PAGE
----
BRAINMASTER will thus facilitate neuromodulation without implants that can detect neuron inactivity on the cellular level and trigger the required therapeutic stimulation of affected areas of the brain within a matter of milliseconds. This means that Grecurec and her team are developing the first intuitive interface between the deep brain and a technical system in order to simplify potential cognitive training and therapies for developmental, neurodegenerative and mental conditions.
About Prof. Dr. Danijela Gregurec
Danijela Gregurec was appointed Professor of Sensory Sciences at the Department of Chemistry and Pharmacy at FAU at the end of 2020. She is one of the pioneers in the field of magnetic wireless neuromodulation.
Prof. Dr. Danijela Gregurec studied applied chemistry at the University of Zagreb, Croatia. She carried out research in the fields of molecular biology and biomedicine at the Centro de Investigación Cooperativa en Biomateriales (CIC biomaGUNE) in San Sebastian, Spain, where she completed her doctoral degree in 2016.
She subsequently moved to the Massachusetts Institute of Technology (MIT, Cambridge, USA), where she worked in the electronics research lab and at the McGovern Institute for Brain Research.
Ferdinand Knieling: The best perspective
Diarrhea, stomach pains, a high temperature: Inflammatory processes in the gastrointestinal tract are often hidden behind diffuse symptoms, making early diagnosis difficult and, in the worst cases, can lead to inflammation of the peritoneum, abscesses or intestinal perforation. These processes can often only be detected with certainty and precisely located in the body using a gastroscopy or colonoscopy – an uncomfortable, invasive method with limitations.
Due to the unpleasant but necessary preparation for patients, this method is of limited use for early detection, as well as for repeated or high-risk applications, such as in children.
A non-invasive alternative is multi-spectral optoacoustic tomography (MSOT), a molecularly-sensitive ultrasound. This optical imaging method uses laser light to generate vibrations in the body that are detected using highly-sensitive detectors and are then put together to generate an image.
In his ERC-funded project, PD Dr. Dr. Ferdinand Knieling researches how MSOT can be further developed and used for the early localization of inflammatory processes in the intestines. In conjunction with his team, he discovered that dyes given orally to patients enable dynamic visualization of the entire gastric tract. The advantage of this molecular sensitive approach is that these types of contrast agents are not absorbed by the body and are passed largely unchanged by the body.
The aim of the project is to enable researchers to develop new contrast agents in order to mark inflamed areas of the intestine and to detect them via ultrasound.
About PD Dr. Dr. Ferdinand Knieling
Ferdinand Knieling studied medicine at the University of Göttingen and at FAU. During his degree, he completed the Molecular Imaging Program at Stanford University, USA and subsequently completed his doctoral degree at FAU.
Since then, he has had a scientific and clinical role at the Department of Pediatrics and Adolescent Medicine at Universitätsklinikum Erlangen and has completed a co-operative degree program as a clinician scientist via the Interdisciplinary Center for Clinical Research in Erlangen.
He has been head of his own research group since 2018. He completed his habilitation in 2021, and in 2023, he completed a doctoral degree in optoacoustic imaging methods.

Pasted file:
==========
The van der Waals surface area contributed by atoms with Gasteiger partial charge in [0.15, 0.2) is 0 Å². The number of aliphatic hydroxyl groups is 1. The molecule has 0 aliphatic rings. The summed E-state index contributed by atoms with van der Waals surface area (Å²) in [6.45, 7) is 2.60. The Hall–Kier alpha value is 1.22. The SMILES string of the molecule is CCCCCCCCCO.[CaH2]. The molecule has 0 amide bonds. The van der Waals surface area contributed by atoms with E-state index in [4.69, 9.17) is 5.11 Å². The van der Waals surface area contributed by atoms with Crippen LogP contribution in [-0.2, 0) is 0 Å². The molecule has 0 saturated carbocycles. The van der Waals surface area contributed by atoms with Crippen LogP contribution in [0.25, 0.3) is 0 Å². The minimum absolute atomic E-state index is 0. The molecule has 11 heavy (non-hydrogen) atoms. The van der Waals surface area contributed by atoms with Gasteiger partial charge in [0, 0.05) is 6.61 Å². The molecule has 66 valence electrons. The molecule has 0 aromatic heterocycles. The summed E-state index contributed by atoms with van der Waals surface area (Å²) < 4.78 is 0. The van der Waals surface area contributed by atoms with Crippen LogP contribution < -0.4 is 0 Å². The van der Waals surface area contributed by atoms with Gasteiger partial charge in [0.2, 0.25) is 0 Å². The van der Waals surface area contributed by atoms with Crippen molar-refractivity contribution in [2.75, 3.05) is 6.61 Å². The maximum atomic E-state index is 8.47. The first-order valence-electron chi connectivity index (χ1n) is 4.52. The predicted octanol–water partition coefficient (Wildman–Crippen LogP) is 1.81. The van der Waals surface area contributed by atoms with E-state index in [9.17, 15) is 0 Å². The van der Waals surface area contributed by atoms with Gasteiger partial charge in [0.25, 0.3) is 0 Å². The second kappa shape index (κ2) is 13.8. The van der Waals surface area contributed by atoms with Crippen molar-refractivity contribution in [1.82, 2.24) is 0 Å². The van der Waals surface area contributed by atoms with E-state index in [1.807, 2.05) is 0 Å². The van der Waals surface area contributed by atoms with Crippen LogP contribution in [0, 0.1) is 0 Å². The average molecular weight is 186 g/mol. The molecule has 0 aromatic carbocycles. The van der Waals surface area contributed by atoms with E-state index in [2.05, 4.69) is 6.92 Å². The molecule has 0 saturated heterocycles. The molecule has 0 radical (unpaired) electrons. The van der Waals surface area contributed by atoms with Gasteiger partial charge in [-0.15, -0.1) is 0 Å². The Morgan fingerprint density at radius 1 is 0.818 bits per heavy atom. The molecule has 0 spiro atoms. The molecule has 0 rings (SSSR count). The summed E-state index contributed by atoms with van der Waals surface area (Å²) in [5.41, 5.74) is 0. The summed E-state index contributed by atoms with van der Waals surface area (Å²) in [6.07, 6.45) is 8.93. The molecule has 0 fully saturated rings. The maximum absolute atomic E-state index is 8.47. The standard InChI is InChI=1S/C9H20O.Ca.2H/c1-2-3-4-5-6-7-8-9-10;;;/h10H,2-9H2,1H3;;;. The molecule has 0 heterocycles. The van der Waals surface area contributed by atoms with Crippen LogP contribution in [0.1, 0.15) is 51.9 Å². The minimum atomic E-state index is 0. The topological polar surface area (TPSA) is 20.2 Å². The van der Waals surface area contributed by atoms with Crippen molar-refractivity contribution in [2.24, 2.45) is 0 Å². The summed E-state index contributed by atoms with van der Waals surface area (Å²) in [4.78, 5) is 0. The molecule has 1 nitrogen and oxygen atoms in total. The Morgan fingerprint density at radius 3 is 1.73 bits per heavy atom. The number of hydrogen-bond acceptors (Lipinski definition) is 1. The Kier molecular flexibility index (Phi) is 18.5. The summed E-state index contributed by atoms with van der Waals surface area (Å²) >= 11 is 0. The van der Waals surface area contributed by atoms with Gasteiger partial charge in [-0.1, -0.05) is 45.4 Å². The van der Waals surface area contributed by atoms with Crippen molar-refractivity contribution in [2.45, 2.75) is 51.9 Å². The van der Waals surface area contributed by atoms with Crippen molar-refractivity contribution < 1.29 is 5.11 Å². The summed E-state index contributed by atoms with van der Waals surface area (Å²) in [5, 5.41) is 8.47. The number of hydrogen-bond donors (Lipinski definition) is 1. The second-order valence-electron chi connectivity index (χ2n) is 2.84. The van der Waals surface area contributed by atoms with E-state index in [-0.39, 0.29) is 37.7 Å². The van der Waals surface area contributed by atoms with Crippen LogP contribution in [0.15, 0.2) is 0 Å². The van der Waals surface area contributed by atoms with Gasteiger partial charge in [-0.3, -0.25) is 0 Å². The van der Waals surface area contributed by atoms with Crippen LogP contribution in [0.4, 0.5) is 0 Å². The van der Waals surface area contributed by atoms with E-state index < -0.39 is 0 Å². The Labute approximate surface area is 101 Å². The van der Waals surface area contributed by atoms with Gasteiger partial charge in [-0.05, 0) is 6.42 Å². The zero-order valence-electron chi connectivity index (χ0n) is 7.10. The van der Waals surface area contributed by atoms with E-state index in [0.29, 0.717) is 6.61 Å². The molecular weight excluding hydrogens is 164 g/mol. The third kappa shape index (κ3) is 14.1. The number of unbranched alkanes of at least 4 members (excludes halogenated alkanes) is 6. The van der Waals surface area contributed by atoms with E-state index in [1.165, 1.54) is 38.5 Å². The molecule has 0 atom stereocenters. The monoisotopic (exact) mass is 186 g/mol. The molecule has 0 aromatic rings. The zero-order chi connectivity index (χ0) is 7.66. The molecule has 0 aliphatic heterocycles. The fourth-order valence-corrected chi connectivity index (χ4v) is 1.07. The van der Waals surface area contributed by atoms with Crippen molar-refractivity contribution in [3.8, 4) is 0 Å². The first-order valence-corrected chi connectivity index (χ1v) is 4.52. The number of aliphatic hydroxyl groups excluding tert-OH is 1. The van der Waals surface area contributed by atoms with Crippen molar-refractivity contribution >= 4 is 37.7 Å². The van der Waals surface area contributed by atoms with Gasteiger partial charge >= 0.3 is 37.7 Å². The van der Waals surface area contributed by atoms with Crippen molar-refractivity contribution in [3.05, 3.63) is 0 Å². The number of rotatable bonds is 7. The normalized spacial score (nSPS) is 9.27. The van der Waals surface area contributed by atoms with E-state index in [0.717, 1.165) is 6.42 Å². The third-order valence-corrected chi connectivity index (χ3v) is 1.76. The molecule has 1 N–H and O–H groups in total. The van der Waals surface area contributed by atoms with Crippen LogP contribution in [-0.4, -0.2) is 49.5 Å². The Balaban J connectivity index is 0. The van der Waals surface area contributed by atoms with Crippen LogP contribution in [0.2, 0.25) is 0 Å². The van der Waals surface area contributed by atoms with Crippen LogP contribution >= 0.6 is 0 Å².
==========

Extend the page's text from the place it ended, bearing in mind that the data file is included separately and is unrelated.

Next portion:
Anna Nelles: Searching for cosmic neutrinos
Prof. Dr. Anna Nelles, who conducts research at FAU in her role as professor of experimental astroparticle physics and also works as a researcher at the Deutsches Elektronen-Synchrotron DESY in Zeuthen (host institution for the ERC grant), is setting up a network of radio antennas in Greenland in order to detect extremely energetic neutrinos from space.
Neutrinos are volatile elementary particles that can be stopped by almost nothing. They can pass unhindered through walls, planets and entire galaxies and thus reach us from the farthest corners of the cosmos and from the center of extreme processes such as supernova explosions of stars or from the dust disks around black holes.
Some of these particles have the same amount of energy as a table tennis ball that has been hit with high force. Tests have shown that the high-speed neutrinos leave radio waves behind on their path through the atmosphere and the ice sheets in Greenland that can be detected with special antennas.
“The discovery of neutrinos with extreme amounts of energy promises to yield new findings both in astrophysics and particle physics with energy levels far beyond those achieved with particle accelerators on Earth,” explains Nelles. “We hope to discover new sources of extremely energetic cosmic rays with these observations and gain a better understanding of how these particles are distributed in space.”
The Radio Neutrino Observatory – Greenland (RNO-G) will be the first large observatory of its kind and will be set up on 35 stations by 2026. Nelles and her colleagues from the USA and Belgium are responsible for setting up and operating the observatory.
About Dr. Anna Nelles
In 2019 Dr. Anna Nelles was appointed Professor of Experimental Astroparticle Physics, specializing in radio detection of neutrinos at FAU. She also works as a researcher at DESY in Zeuthen.
Nelles studied physics and business studies (MBA) at RWTH Aachen before completing her doctoral degree in physics at Nimwegen University in the Netherlands. This was followed in 2015 by a period as a postdoctoral researcher at the University of California.
Before coming to FAU, she worked as the head of an Emmy Noether research group at Humboldt Universität zu Berlin.